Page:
Are the Dutch known for being rude?
“Suppose they feel you look sickly; they directly ask, ” You look sick. Are you OK?” So now, it is up to you if you want to get offended that they called you sick or be happy that they wanted to check on you. Basically, there is no filtering/polishing between mind and tongue. Don’t expect them to be super friendly and smiling at hotels, cafes and restaurants. They will do their job and leave you by yourself. Privacy is what they prefer most for themselves and others. Like in many countries, we brown people face racism here too. I wouldn’t use the word harassed but insulted for our appearance.“
Is the Netherlands a religious country?
The Netherlands is one of the least religious countries in Europe. Protestant and Catholic Christians are common. The next major religion is Islam. Jews are a minority community.
What language do the Dutch talk?
The official language of the Netherlands is Dutch. English is also widely spoken. The street signboards are in both English and Dutch.
What to see in the Netherlands
What is the best month to go to the Netherlands?
If you are looking for Tulip season, it is from March to April end. Ya ou may find few websites stating Tulip season goes up to May end, but it is not true. We landed in Amsterdam on May 18th, and all the tulip fields were already harvested. The weather from May to June is cold without snowfall and fewer tourists with no Tulip and the lowest prices for hotels. June to August is summer and the highest peak of tourists with the best weather, but prices are high in summers.
What is the best part of the Netherlands?
Amsterdam, Zaanse Schans, and Geithoorn are amazing and common places tourists go. Spending 10-12 days in the Netherlands is ideal if you add more places like – Hoge Veluwe National Park, Maastricht, Haarlem and Volendam apart from just Amsterdam and its surroundings.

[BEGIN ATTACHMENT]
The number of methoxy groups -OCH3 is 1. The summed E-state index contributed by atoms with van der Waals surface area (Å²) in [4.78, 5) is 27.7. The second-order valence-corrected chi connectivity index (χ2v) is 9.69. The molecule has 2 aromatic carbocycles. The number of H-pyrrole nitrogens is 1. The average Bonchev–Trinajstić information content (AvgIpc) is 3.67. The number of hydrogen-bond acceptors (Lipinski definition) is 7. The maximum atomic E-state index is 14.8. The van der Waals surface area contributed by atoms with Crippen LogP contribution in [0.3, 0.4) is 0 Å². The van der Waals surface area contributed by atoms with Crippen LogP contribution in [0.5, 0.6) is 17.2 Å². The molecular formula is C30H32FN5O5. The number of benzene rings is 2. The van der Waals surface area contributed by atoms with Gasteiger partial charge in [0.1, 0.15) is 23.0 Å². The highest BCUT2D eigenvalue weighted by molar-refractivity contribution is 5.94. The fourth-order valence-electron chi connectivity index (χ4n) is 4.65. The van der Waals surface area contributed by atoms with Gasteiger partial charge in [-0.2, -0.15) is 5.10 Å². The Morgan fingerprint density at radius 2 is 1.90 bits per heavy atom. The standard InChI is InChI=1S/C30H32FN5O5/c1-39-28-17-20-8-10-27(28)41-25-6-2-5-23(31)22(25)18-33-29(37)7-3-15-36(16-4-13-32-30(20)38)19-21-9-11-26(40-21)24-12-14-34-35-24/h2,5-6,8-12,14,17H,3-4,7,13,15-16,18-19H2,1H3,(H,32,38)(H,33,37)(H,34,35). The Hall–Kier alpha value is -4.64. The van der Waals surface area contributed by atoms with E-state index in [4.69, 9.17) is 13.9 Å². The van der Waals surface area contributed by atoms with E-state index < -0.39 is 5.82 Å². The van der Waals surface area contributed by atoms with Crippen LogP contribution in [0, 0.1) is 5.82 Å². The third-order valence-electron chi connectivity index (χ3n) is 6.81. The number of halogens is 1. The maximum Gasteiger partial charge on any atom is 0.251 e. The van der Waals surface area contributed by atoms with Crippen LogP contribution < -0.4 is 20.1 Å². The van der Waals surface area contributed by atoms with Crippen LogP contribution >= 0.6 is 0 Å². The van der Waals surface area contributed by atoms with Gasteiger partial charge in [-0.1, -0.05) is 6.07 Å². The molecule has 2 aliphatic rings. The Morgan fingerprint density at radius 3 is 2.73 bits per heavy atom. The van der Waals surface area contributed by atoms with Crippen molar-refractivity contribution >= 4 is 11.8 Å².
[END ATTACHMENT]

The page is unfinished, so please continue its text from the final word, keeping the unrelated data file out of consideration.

Apart from Amsterdam, Keerthi’s favourite remains the villages where you can stay in farmhouses and experience the countryside Charm. These are his picks to be the best of the Netherlands
- Assen & Hoofddorp –Keerthi’s idea of spending weekends when he wants a break from Amsterdam’s buzzing city are these small towns. When you look at the pictures, it looks similar to the canal streets of Amsterdam. But these villagers are greener and quieter.
- Rotterdam – the modern Netherlands with plenty of pubs and nightclubs. Plus, cube houses and graffiti streets give you a hipster vibe.
- Utrecht is similar to Dam, but with fewer tourists.
- Urk – The fishing town is unique from all the other countryside towns and a great place for swimming in summer.
Do you tip taxi drivers in Netherlands?
I paid two Euro to get clicked with Captain Jack Sparrow
It is expected neither at restaurants nor in the taxis. Dutches leave a tip only when they are extremely happy with the service. You find plenty of street performers near Dam Square. If you want to click them, pay them.
How expensive are things in the Netherlands?
AMSTERDAM IS FULL OF HOSTELS and BnB! The Netherlands is one of the best countries for backpacking and flashpacking. It is easy to book everything in prior, through regular websites like Booking.com, Make My Trip and Air BnB. More than all these, it is the best place for hostels! We had booked the Wow Amsterdam hostel before our buddy Keerthi insisted of staying with him. You can make your Netherlands trip totally pocket-friendly by staying in these hostels or opt for luxury to mid-range hotels / BnBs. Everything and anything is possible in this compact country. Make sure to book the rooms in advance during peak seasons.
Netherlands Travel tips to save budget – Don’t eat in expensive restaurants – Rely on supermarket food.
If you cook at a hostel or at home, you can save a lot. However, suppose you are bored of cooking on a trip, supermarkets like Albert Heijn are your best friends. They sell fresh bread, fruits, ready-to-eat soups and so on at reasonable rates. Buying public transport cards like OV Chip cards, using bicycles instead of Uber taxis, and buying NS railway combo instead of Eurail passes for your short stay in only the Netherlands are the other ways to cut down on the expenses.
Have more Netherlands Travel tips to share? Let us know in the comment section below.